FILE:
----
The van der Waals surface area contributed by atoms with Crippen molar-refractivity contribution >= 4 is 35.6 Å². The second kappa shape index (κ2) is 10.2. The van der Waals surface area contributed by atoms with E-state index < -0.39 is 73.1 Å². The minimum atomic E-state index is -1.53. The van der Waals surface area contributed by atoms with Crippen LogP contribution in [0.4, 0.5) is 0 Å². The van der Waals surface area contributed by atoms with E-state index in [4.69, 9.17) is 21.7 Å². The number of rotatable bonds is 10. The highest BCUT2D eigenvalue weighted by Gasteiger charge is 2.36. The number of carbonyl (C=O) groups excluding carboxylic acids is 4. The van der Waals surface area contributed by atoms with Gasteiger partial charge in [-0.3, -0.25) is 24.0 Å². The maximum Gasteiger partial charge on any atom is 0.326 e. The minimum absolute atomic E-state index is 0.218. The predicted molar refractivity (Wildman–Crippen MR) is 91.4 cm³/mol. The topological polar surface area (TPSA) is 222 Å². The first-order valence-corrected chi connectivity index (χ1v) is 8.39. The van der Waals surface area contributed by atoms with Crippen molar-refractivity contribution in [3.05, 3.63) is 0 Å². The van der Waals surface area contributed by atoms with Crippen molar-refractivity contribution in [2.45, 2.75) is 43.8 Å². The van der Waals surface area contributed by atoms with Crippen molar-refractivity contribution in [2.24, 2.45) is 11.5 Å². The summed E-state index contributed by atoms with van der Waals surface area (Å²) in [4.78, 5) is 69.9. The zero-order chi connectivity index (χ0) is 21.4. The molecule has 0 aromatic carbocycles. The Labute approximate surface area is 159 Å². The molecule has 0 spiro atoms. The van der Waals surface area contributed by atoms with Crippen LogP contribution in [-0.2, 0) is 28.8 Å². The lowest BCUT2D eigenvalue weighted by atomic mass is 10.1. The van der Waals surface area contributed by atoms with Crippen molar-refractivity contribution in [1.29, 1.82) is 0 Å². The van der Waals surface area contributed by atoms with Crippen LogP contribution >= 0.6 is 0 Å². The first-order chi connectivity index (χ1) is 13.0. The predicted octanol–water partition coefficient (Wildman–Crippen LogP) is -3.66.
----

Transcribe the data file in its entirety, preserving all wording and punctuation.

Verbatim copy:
The van der Waals surface area contributed by atoms with Crippen molar-refractivity contribution >= 4 is 35.6 Å². The second kappa shape index (κ2) is 10.2. The van der Waals surface area contributed by atoms with E-state index < -0.39 is 73.1 Å². The minimum atomic E-state index is -1.53. The van der Waals surface area contributed by atoms with Crippen LogP contribution in [0.4, 0.5) is 0 Å². The van der Waals surface area contributed by atoms with E-state index in [4.69, 9.17) is 21.7 Å². The number of rotatable bonds is 10. The highest BCUT2D eigenvalue weighted by Gasteiger charge is 2.36. The number of carbonyl (C=O) groups excluding carboxylic acids is 4. The van der Waals surface area contributed by atoms with Gasteiger partial charge in [-0.3, -0.25) is 24.0 Å². The maximum Gasteiger partial charge on any atom is 0.326 e. The minimum absolute atomic E-state index is 0.218. The predicted molar refractivity (Wildman–Crippen MR) is 91.4 cm³/mol. The topological polar surface area (TPSA) is 222 Å². The first-order valence-corrected chi connectivity index (χ1v) is 8.39. The van der Waals surface area contributed by atoms with Crippen molar-refractivity contribution in [3.05, 3.63) is 0 Å². The van der Waals surface area contributed by atoms with Crippen molar-refractivity contribution in [2.45, 2.75) is 43.8 Å². The van der Waals surface area contributed by atoms with Crippen molar-refractivity contribution in [2.24, 2.45) is 11.5 Å². The summed E-state index contributed by atoms with van der Waals surface area (Å²) in [4.78, 5) is 69.9. The zero-order chi connectivity index (χ0) is 21.4. The molecule has 0 aromatic carbocycles. The Labute approximate surface area is 159 Å². The molecule has 0 spiro atoms. The van der Waals surface area contributed by atoms with Crippen LogP contribution in [-0.2, 0) is 28.8 Å². The lowest BCUT2D eigenvalue weighted by atomic mass is 10.1. The van der Waals surface area contributed by atoms with Crippen molar-refractivity contribution in [1.29, 1.82) is 0 Å². The van der Waals surface area contributed by atoms with Crippen LogP contribution >= 0.6 is 0 Å². The first-order chi connectivity index (χ1) is 13.0. The predicted octanol–water partition coefficient (Wildman–Crippen LogP) is -3.66.